Ukraine flag with sculpture in the background

“Immoral War, Immoral Peace?”

By: Angelina Patoka

When Russia invaded Ukraine this February, some lamented the inevitability thereof as part of a ‘great’ political ‘game’ in line with the re-emergence of great power politics amid an anticipated shift in the political polarity of the world. Ukraine now stands united, its president a beacon of freedom and patriotism. Likewise, the Western world reaffirmed its unity in celebration of the triumph of Western idealism that some labelled as the ‘unexpected’ resilience of democracy. Beyond such ideation, many Westerners were caught off guard by the notion of war in Europe in the twenty-first century and by the aggressive and criminal conduct of the Russians.

As a person who was born in Zaporizhzhia, Ukraine and has relatives in the city, it remains a period of mixed emotions and thoughts that put much of what I am engaged in as a student under serious critical reevaluation.

Aside from reflecting upon and acknowledging the immeasurable amount of privileges I possess once again, it brought me to a point of academic dissonance in my career as a junior political scientist.

How can I find justifications for any of Russia’s geopolitical interests while it is actively bombing hospitals and schools? How does one negotiate peace with a state that overtly expresses its intentions to commit genocide against Ukrainians? I can’t.

To be honest, it all truly began in the latter part of 2021. During the previous school term I had a few discussions with a professor who is a staunch realist.* Perhaps in a futile attempt to conceptualize and operationalize political processes through the lens of liberalism and constructivism, I desperately tried to convey that studying and understanding one’s point of views in depth (beyond things like economic interests) could lead to effective conflict resolution and the evasion or the end of conflict and war.

He repeatedly disagreed and countered all my points by repeatedly asking “did humans change over the course of history?” In light of my knowledge of ongoing conflicts and crimes against humanity worldwide it was difficult to disagree with him completely.

These conversations stayed with me as I continually tried to look for answers for myself. I kept asking “did I get everything wrong?”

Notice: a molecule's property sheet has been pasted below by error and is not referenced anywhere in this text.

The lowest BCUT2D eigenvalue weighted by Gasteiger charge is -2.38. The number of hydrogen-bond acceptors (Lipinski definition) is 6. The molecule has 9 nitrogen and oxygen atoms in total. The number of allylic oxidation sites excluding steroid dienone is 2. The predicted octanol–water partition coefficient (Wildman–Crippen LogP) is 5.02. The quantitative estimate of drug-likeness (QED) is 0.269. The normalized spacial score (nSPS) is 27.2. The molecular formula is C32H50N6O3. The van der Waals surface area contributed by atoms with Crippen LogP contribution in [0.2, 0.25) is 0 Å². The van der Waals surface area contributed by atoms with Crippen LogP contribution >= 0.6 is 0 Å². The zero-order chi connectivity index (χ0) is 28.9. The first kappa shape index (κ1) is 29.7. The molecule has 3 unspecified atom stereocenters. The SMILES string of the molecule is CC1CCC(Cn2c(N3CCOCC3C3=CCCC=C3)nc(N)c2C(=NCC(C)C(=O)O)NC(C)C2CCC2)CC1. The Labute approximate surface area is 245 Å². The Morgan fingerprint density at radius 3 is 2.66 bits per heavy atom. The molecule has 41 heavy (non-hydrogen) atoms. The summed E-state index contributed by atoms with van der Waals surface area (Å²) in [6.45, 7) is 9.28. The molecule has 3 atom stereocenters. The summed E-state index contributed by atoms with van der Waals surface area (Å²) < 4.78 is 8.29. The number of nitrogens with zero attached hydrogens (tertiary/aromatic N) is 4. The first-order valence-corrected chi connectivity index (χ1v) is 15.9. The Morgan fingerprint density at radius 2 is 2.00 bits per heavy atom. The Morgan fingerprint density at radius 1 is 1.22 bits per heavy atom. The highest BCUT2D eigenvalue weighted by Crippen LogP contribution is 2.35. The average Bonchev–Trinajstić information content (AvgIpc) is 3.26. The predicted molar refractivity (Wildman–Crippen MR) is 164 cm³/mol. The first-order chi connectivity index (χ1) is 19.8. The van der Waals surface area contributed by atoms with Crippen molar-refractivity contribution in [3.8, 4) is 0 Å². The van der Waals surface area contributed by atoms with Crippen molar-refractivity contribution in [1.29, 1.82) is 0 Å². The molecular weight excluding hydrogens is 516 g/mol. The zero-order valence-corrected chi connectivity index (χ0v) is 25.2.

Fast forward to March 2022. As the fog of war cleared and I slowly moved past the anguish, two topics consistently sprung up in my mind.

The mainstream mythification of war and tragedy among white populations and the de facto precedence of the international status quo over sustainable peace and sustainable humanitarianism. Hence this blog post will unravel the thoughts I managed to assemble over the last two months or so. Throughout this ongoing war and my personal academic crisis, if you will.

Perhaps the biggest shock aside from the unnecessary humanitarian catastrophe was just how deeply unreasonable authoritarian and totalitarian states could be. Nothing is off the table, and contrary to arguments of offensive realists, there was zero rationality in invasion. In fact, many realists would contend that Russia is not behaving irrationally (or at least according to historical precedence). I disagree.

Russia acted very irrationally. In my opinion, it underestimated something that it never bothered to understand despite existing as an heterogeneous state for centuries. The same problem plagues Europe and Ukraine as a whole, and as one could imagine, many aspects of Western academia. That is eurocentrism, white supremacy, and racism.

Needless to say, I do not intend to belittle and disparage the horrific tragedies that are happening in Ukraine nor diminish the humanitarian crisis in Europe. However, geography and race are probably the key features of the global reaction to this conflict. Journalists from numerous media outlets described the situation as a tragedy because those affected are ‘civilized’ and ‘educated’ unlike ‘other’ refugees. Curious statements in face of the fact that some of the oldest universities in the world are located in Egypt and Iraq.

Unlike the refugees of the Russo-Ukrainian war, those others’ escape from their homes was frequently described as a nuisance and a burden by multiple media outlets, statespeople, and citizens. The implication here is not aimed at Syrian refugees alone either, as North America grapples with its own downplayed humanitarian crisis in the southern border of the United States, where it rejects, imprisons, and deports non-white ‘others’ back to Mexico, Haiti, and so on.

The public response (while wholeheartedly welcome and deeply appreciated) is equally mind-numbing. Countless donations, open borders, fundraisers, volunteerism, and people in host countries opening the doors to their homes to Ukrainian refugees. The global business sector united in support as well. Lego, for example, sold models of Molotov cocktails and President Zelenskyy. Can you imagine selling Lego models of Molotov cocktails to raise money for Syria? Or Palestine? Or Tigray? Or Yemen? Just ask yourself, why is the former less controversial?

This is not a case of whataboutism. The Eurocentric global community chooses to close its eyes on current inconvenient realities as well. For instance, the reports of blatant racism in Ukraine towards foreigners, mainly foreign students, from Africa and Asia. This includes violence, refusal of services, and subsequent denial of any racism.